Nato - the next generation

Share
Related Topics
Five years after the fall of the Berlin Wall, there are encouraging signs that Nato is developing imaginative responses to the world's new security challenges. It is not before time. Fairly or not, the impression was gaining ground in Western cou ntries that Nato was proving incapable either of tackling serious crises, such as that in the former Yugoslavia, or of reforming itself sufficiently to take account of the transformations in the international order.

A low point was reached last November, when one of the worst rows between the United States and its European allies broke out over how to react to the Serbian assault on the Bosnian enclave of Bihac. The new ideas now taking shape in the Nato countries, and explained in this paper's interview with Willy Claes, Nato's secretary general, go a long way towards defining a future role for the alliance. They shouldinject it with a fresh sense of purpose.

There are four specific proposals. The first is the creation of a permanent commission between Nato members and Russia that would discuss European security in general and specific crises such as the Balkan conflicts. The idea is to ensure that the West springs no surprises on Moscow and avoids precipitating a Russian retreat into aggrieved isolation. It is an intelligent initiative, and one that would justify the second proposal - to expand Nato by admitting the Czech Republic, Hungary, Poland and Slovakia. No one, including the Russians, benefits from a security vacuum in central Europe. However, the West should entertain no illusions about the stiff resistance that Moscow will continue to mount against Nato's enlargement. If the alliance is to expand, the proposed Nato-Russian commission must be no mere cipher.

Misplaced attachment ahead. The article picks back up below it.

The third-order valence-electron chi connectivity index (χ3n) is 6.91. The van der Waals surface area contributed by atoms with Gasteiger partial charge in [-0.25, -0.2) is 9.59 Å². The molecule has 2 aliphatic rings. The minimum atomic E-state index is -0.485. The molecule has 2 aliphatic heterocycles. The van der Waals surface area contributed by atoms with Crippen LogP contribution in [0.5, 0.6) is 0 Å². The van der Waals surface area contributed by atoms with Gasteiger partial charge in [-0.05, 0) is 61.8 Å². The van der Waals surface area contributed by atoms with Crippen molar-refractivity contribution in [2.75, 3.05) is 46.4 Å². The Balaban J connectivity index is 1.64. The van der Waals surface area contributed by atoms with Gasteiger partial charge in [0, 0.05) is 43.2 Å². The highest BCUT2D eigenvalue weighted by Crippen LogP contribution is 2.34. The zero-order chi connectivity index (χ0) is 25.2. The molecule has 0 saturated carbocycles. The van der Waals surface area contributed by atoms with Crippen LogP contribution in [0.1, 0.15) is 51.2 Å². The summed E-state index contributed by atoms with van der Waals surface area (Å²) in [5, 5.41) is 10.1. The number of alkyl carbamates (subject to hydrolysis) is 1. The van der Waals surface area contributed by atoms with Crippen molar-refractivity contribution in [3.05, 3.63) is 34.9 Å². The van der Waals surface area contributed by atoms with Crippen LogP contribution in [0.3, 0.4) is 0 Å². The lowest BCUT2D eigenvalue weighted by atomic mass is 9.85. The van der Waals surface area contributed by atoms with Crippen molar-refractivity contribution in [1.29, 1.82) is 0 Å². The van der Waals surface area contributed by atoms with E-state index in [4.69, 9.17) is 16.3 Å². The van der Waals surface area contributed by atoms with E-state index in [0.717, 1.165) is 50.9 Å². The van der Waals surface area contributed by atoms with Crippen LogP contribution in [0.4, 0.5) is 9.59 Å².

The third idea is that Nato should arrange security links with friendly and moderate countries in northern Africa and the eastern Mediterranean. The aim is to counter extremism and instability in the region, where the Algerian civil war is only one manifestation of growing political and social strains. As the French have long argued, this region is more than a southern European concern, since developments there are intimately related to events in the Middle East and the Gulf. Nato engagement in the areacould also reduce the risks of terrorism and proliferation of weapons of mass destruction.